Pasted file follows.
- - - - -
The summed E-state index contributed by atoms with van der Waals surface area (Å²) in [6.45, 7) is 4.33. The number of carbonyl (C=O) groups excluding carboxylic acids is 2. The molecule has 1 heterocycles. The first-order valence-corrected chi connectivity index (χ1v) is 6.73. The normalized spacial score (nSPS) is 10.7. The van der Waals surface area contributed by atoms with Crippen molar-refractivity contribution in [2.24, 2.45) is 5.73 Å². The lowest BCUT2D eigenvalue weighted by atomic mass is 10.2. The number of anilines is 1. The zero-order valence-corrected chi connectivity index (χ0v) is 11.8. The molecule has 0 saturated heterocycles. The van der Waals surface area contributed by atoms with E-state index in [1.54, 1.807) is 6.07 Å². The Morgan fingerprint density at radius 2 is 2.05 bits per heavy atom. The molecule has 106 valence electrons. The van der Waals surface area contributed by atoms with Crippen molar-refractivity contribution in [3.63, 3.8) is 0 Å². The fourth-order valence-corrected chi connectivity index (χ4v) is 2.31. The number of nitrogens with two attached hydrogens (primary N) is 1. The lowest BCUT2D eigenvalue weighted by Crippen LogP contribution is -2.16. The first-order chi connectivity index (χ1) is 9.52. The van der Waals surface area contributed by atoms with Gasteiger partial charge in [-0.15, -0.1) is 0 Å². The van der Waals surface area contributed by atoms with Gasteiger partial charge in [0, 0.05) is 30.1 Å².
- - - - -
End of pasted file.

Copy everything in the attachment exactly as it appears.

The summed E-state index contributed by atoms with van der Waals surface area (Å²) in [6.45, 7) is 4.33. The number of carbonyl (C=O) groups excluding carboxylic acids is 2. The molecule has 1 heterocycles. The first-order valence-corrected chi connectivity index (χ1v) is 6.73. The normalized spacial score (nSPS) is 10.7. The van der Waals surface area contributed by atoms with Crippen molar-refractivity contribution in [2.24, 2.45) is 5.73 Å². The lowest BCUT2D eigenvalue weighted by atomic mass is 10.2. The number of anilines is 1. The zero-order valence-corrected chi connectivity index (χ0v) is 11.8. The molecule has 0 saturated heterocycles. The van der Waals surface area contributed by atoms with E-state index in [1.54, 1.807) is 6.07 Å². The Morgan fingerprint density at radius 2 is 2.05 bits per heavy atom. The molecule has 106 valence electrons. The van der Waals surface area contributed by atoms with Crippen molar-refractivity contribution in [3.63, 3.8) is 0 Å². The fourth-order valence-corrected chi connectivity index (χ4v) is 2.31. The number of nitrogens with two attached hydrogens (primary N) is 1. The lowest BCUT2D eigenvalue weighted by Crippen LogP contribution is -2.16. The first-order chi connectivity index (χ1) is 9.52. The van der Waals surface area contributed by atoms with Gasteiger partial charge in [-0.15, -0.1) is 0 Å². The van der Waals surface area contributed by atoms with Gasteiger partial charge in [0, 0.05) is 30.1 Å².